Our Own Devices: How Technology Remakes Humanity

Our Own Devices: How Technology Remakes Humanity by Edward Tenner Read Free Book Online

Book: Our Own Devices: How Technology Remakes Humanity by Edward Tenner Read Free Book Online
Authors: Edward Tenner
contemporary interest in reclining furniture as equipment for optimal rest. One of his associates,the Bauhaus architect Hans Luckhardt, began to design “movement chairs” in the early 1930s, including a slatted wooden chaise longue with a neck roll and linkages that extended a footrest as the sitter reclined, cradling the back andthighs and supporting the lower legs. A knob mounted at the side edge of the seat could be screwed down against a slotted wooden link to permit continuous adjustmentbetween slight and full reclining. Lorenz helped develop it for Thonet, which called this wooden chair the Siesta Medizinal and still produces it today. Unlike previous convalescent chairs, built by cabinetmakers or metalworking firms, the Siesta had a theoretical agenda: allowing the greatest possible relaxation of the sitter’s muscles. Luckhardt had been studying physiology since 1934, and Lorenzalso began to devour medical texts. Just as coaches and architects helped make the modern running shoe, nonscientists were among the founders of ergonomic seating. Lorenz financed research at the Kaiser Wilhelm (now Max Planck) Institute for Industrial Physiology in Dortmund to validate the chair’s design. Subjects were lightly supported in tanks of salt water, then photographed to determinethe angles that trunk, thighs, and lower legs assumed in near weightlessness. A scientist and later director of the institute, Gunther Lehmann, wrote that this experiment was the first attempt to determine the true resting position of the limbs, although as we have seen, the relaxing position had been known from the 1870s. 28
    The Siesta chair appears to have been successful in a mainly institutionalmarket. Air France was testing an upholstered version before the war broke out. Even the Nazi taboo on Bauhaus design was inconsistent; Anton Lorenz saved in his files an undated photograph of Adolf Hitler himself sitting stiffly in one of Lorenz’s tubular-steel lounge chairs. By 1940, German military hospitals were using a tubular-steel wheelchair version of the Siesta. Lorenz, who happenedto be in the United States on business when the war broke out, remained, escaping the destruction of his Berlin apartment and office. 29
THE ROAD TO BUFFALO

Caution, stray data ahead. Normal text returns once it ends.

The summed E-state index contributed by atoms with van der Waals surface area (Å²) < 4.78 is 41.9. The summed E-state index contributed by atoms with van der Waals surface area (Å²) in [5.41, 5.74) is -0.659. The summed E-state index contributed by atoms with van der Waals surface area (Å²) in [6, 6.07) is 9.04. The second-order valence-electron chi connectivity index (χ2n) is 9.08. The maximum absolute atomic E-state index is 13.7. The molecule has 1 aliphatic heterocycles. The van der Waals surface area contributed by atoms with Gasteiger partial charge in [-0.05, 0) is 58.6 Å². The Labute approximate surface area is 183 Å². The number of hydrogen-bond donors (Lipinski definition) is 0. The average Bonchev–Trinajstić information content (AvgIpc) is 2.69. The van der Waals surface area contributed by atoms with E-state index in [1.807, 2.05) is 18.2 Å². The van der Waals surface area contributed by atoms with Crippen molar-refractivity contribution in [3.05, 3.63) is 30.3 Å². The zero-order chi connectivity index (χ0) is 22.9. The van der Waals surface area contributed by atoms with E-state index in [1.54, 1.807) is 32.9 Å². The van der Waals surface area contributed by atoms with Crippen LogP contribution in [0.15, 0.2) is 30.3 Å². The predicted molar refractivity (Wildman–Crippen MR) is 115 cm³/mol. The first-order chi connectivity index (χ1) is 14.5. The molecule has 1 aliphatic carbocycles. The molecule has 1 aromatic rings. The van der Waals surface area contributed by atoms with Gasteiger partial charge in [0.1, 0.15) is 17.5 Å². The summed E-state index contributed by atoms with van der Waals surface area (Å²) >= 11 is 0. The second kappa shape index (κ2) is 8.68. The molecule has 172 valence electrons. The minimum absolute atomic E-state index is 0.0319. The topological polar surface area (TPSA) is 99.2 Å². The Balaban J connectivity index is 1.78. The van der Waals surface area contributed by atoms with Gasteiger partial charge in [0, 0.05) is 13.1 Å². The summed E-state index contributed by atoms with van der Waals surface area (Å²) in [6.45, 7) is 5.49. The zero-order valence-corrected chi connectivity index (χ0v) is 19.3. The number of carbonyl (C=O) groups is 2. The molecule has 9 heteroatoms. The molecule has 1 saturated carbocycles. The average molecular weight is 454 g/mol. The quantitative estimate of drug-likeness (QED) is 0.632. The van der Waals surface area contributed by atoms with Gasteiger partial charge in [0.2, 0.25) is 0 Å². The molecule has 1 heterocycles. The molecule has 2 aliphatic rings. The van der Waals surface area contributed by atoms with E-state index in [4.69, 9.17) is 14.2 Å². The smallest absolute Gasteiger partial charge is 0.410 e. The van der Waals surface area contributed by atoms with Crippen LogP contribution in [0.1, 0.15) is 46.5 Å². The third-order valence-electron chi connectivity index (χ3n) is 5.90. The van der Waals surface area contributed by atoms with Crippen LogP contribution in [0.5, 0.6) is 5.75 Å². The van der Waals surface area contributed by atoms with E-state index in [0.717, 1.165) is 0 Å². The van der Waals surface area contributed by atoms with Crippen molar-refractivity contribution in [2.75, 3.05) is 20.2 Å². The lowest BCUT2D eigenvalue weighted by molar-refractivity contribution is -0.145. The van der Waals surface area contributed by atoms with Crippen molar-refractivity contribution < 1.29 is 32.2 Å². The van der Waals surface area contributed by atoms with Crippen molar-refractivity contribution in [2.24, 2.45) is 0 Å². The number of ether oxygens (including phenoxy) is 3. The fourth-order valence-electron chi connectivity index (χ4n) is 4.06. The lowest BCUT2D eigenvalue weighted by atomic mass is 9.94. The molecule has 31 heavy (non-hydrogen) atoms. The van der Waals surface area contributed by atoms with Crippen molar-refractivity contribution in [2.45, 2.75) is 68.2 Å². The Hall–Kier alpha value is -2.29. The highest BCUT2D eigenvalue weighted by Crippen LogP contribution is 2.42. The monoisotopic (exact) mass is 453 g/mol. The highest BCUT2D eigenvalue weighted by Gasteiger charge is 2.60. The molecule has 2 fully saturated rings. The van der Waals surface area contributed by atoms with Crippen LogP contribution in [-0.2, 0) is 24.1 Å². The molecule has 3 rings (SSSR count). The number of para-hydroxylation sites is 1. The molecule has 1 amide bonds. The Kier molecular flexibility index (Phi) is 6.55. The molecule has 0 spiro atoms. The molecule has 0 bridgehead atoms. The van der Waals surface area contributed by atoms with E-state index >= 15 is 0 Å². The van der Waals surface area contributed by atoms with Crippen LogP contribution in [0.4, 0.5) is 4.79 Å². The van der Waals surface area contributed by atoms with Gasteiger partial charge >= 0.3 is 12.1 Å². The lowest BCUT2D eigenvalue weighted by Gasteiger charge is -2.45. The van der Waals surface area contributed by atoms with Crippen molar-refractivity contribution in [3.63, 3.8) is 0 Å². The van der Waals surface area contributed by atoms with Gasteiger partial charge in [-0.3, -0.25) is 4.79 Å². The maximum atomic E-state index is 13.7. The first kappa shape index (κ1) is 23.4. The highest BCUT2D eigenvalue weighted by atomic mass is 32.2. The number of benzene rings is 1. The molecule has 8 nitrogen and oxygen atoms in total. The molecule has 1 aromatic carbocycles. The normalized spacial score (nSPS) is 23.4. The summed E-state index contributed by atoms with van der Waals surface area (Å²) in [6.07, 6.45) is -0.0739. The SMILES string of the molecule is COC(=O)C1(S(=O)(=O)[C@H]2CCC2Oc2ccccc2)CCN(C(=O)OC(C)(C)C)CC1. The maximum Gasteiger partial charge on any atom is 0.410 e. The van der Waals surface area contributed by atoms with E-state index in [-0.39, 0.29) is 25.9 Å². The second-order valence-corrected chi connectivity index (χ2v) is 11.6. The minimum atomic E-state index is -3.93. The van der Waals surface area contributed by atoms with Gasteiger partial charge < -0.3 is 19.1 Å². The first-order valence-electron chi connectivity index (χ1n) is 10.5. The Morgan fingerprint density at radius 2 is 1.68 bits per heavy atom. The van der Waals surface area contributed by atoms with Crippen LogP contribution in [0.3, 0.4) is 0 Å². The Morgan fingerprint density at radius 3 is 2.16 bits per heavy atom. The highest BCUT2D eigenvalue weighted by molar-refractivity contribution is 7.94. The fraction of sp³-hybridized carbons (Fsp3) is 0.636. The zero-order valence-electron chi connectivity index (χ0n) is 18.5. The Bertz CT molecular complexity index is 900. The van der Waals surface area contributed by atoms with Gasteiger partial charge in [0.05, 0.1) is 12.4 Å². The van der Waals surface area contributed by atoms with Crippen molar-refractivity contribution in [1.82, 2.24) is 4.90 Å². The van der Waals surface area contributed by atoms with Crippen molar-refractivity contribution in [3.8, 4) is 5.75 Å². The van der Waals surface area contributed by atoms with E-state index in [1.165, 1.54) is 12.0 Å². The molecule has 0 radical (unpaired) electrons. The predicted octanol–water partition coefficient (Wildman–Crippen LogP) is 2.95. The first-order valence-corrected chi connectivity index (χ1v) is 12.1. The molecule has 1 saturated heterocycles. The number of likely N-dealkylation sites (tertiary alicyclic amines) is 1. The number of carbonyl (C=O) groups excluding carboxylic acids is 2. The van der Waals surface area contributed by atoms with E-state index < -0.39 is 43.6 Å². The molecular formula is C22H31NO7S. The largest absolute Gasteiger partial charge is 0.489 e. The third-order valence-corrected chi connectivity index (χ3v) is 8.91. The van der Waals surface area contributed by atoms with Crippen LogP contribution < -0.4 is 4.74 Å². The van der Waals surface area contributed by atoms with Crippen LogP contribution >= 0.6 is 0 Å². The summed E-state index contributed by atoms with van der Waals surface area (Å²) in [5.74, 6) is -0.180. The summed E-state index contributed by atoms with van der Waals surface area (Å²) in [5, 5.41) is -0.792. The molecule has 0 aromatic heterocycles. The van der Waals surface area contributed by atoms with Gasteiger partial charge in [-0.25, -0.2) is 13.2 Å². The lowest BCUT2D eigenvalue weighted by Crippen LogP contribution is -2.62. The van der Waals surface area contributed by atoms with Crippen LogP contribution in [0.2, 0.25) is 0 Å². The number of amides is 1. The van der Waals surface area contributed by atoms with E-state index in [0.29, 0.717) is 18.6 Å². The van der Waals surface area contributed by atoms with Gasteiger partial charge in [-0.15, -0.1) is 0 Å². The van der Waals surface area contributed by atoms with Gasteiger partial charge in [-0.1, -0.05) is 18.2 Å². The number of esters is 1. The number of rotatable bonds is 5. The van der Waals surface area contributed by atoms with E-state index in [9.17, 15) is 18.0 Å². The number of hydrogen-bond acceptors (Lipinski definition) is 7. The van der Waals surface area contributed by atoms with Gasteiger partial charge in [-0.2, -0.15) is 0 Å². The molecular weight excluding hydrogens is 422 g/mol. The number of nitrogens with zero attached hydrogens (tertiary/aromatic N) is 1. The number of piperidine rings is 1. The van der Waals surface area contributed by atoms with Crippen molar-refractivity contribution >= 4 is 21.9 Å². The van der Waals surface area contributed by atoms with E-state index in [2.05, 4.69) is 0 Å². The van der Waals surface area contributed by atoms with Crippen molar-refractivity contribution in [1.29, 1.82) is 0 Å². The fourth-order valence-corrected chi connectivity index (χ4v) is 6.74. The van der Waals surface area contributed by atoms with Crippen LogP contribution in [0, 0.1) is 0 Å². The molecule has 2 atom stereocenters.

Lorenz first settled in Chicago, possibly because of his association with Ludwig Mies van der Rohe. Though they were once legal adversaries in Germany, they respected each other and at least one U.S. patent bears both men’s names. Cut offfrom his European businesses, Lorenz enrolled in a two-year course in human physiology and claimed to have studied two thousand books and articles in that field. Meanwhile, he was introduced to Nelson Graves, president of the Barcalo Manufacturing Company of Buffalo, New York, at the 1940 Chicago Furniture Show. Lorenz offered him an exclusive license on the reclining chairs he had been developing. 30
    Located near Buffalo’s steel mills, Barcalo had been best known for metal beds, porch furniture, and hand tools. But its management appreciated Lorenz’s passion for human factors. After brass and steel bedroom furniture went out of fashion, Barcalo had turned to making hospital beds. Some of these had cranks to raise the back and knees, achieving an optimal relaxing position, the lazy W, for recoveryfrom surgery.
    Lorenz was soon on the Barcalo payroll. In 1942, the company—like Thonet in Germany—produced reclining wheelchairs based on his patents. Immediately after the war’s end in 1945, Barcalo began to advertise a high-back version of this chair to furniture retailers as a rolling recliner (“more than a wheel chair—it’s luxurious comfort for the thousands of invalids and convalescentsin your market area!”). A popular reclining lawn chair called the BarcaLoafer appeared in 1946. 31
    It took several years for Barcalo to begin producing upholstered chairs. Its license included all embodiments of Lorenz’s “floating in water” position, but it had no facilities

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